Intrust Bank wrote off $57.4 million in loans in 2012, according to a filing with federal bank regulators.
Most of the charge-offs were in commercial loans, according to the bank’s report of condition and income.
“It was a few bad loans that every banker hopes gets better,” Intrust chairman and CEO Charlie Chandler said on Wednesday.
The report said Wichita’s largest, locally based bank wrote off as bad debt $55.1 million in commercial and industrial loans, $2.1 million in credit card loans, and $148,000 in automobile and other loans.
Sign Up and Save
Get six months of free digital access to The Wichita Eagle
Chandler said based on the bank’s economic outlook, he and others decided to write off the loans because “the chance of these getting better was dimming.”
“When we do have a problem, we address it rapidly and aggressively so it doesn’t become an ongoing issue for us,” he said.
The bank posted a profit of $8.9 million for the year. That compares to profit of $43.3 million in 2011.
Chandler said that the bank covered most of the loans it wrote off with its 2012 earnings. “Had it not been for the charge-offs, earnings would have been better for the year,” he said.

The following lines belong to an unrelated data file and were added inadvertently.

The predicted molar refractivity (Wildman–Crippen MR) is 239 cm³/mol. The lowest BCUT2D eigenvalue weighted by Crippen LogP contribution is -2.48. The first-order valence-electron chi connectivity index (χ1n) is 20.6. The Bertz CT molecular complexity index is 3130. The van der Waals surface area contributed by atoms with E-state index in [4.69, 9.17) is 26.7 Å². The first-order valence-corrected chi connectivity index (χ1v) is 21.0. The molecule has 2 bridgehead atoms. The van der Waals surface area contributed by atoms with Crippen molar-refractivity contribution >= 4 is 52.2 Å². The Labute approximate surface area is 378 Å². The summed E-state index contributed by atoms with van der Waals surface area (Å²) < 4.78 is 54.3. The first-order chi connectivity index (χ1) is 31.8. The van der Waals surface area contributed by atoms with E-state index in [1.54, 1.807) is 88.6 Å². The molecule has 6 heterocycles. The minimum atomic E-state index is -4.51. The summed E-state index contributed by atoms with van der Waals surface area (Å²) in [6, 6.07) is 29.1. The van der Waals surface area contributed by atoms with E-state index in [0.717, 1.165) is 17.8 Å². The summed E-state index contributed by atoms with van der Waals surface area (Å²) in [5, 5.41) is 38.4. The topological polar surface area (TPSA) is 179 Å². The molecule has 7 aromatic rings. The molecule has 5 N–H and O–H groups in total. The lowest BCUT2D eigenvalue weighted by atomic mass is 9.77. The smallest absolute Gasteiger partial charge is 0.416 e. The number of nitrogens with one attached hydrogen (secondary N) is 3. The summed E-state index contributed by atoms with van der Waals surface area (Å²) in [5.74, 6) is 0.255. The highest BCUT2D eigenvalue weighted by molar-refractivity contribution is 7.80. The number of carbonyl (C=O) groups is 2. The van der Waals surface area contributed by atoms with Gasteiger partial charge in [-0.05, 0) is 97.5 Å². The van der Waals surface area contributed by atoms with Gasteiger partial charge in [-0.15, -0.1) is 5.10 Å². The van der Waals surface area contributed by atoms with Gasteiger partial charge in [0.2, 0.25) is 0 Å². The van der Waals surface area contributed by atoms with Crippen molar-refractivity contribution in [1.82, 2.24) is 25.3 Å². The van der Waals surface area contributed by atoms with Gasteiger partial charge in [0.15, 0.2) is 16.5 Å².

Rick LeCompte, a Wichita State University finance professor, said after examining Intrust’s report that while $57 million is a lot of money, it represents about 1.3 percent of Intrust’s $4.3 billion in assets.
“Some of these credit card companies have write-offs of 5 or 6 percent (of their assets),” LeCompte said.
LeCompte said he thinks Intrust is a safe and sound bank.
“If you’re going to make loans, occasionally you’re going to lose some,” he said. “They’re basically doing what they’re supposed to do, owning up to their losses.”
Last March, Intrust was named a secured creditor that was owed $53.2 million by Ryan International Airlines, which filed Chapter 11 bankruptcy reorganization in U.S. Bankruptcy Court for the Northern District of Illinois. The company, which was founded by Ron Ryan, was headquartered in Wichita until it was sold in 2004 to Rubloff Jet Express, which was based in Rockford, Ill.
According to news reports, Ryan International liquidated and ceased operations last month.
Chandler declined to say if any of the loans it wrote off were connected to the Ryan International bankruptcy.
“We don’t comment on any customers in situations like this, for that matter, any customers,” he said.